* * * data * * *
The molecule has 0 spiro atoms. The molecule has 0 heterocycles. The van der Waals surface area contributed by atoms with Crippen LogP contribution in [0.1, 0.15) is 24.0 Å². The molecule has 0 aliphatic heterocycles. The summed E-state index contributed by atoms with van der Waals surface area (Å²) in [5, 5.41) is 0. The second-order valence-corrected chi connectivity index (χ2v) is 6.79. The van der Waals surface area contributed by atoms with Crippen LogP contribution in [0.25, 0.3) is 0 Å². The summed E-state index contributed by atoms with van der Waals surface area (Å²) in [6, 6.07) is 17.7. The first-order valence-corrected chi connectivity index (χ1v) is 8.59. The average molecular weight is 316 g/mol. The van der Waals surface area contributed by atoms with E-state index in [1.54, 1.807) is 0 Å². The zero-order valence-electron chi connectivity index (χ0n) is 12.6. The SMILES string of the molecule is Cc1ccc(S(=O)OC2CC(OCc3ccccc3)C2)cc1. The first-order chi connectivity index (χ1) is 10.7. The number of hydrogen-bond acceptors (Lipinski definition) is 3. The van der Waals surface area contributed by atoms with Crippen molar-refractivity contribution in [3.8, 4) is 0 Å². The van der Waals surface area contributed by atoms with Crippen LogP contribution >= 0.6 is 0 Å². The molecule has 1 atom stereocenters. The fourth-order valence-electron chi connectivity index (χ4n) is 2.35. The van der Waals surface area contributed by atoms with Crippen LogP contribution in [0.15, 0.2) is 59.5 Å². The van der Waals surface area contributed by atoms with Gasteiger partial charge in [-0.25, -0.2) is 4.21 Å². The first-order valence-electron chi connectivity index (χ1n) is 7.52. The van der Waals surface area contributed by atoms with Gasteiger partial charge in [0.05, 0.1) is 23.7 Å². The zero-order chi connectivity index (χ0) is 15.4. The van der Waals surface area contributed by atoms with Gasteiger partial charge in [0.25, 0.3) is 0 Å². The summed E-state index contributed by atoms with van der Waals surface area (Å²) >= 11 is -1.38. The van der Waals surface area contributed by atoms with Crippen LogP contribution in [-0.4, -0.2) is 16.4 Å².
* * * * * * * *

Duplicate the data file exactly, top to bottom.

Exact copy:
The molecule has 0 spiro atoms. The molecule has 0 heterocycles. The van der Waals surface area contributed by atoms with Crippen LogP contribution in [0.1, 0.15) is 24.0 Å². The molecule has 0 aliphatic heterocycles. The summed E-state index contributed by atoms with van der Waals surface area (Å²) in [5, 5.41) is 0. The second-order valence-corrected chi connectivity index (χ2v) is 6.79. The van der Waals surface area contributed by atoms with Crippen LogP contribution in [0.25, 0.3) is 0 Å². The summed E-state index contributed by atoms with van der Waals surface area (Å²) in [6, 6.07) is 17.7. The first-order valence-corrected chi connectivity index (χ1v) is 8.59. The average molecular weight is 316 g/mol. The van der Waals surface area contributed by atoms with E-state index in [1.54, 1.807) is 0 Å². The zero-order valence-electron chi connectivity index (χ0n) is 12.6. The SMILES string of the molecule is Cc1ccc(S(=O)OC2CC(OCc3ccccc3)C2)cc1. The first-order chi connectivity index (χ1) is 10.7. The number of hydrogen-bond acceptors (Lipinski definition) is 3. The van der Waals surface area contributed by atoms with Crippen molar-refractivity contribution in [3.8, 4) is 0 Å². The van der Waals surface area contributed by atoms with Crippen LogP contribution >= 0.6 is 0 Å². The molecule has 1 atom stereocenters. The fourth-order valence-electron chi connectivity index (χ4n) is 2.35. The van der Waals surface area contributed by atoms with Crippen LogP contribution in [0.15, 0.2) is 59.5 Å². The van der Waals surface area contributed by atoms with Gasteiger partial charge in [-0.25, -0.2) is 4.21 Å². The first-order valence-electron chi connectivity index (χ1n) is 7.52. The van der Waals surface area contributed by atoms with Gasteiger partial charge in [0.05, 0.1) is 23.7 Å². The zero-order chi connectivity index (χ0) is 15.4. The van der Waals surface area contributed by atoms with Gasteiger partial charge in [0.25, 0.3) is 0 Å². The summed E-state index contributed by atoms with van der Waals surface area (Å²) >= 11 is -1.38. The van der Waals surface area contributed by atoms with Crippen LogP contribution in [-0.4, -0.2) is 16.4 Å².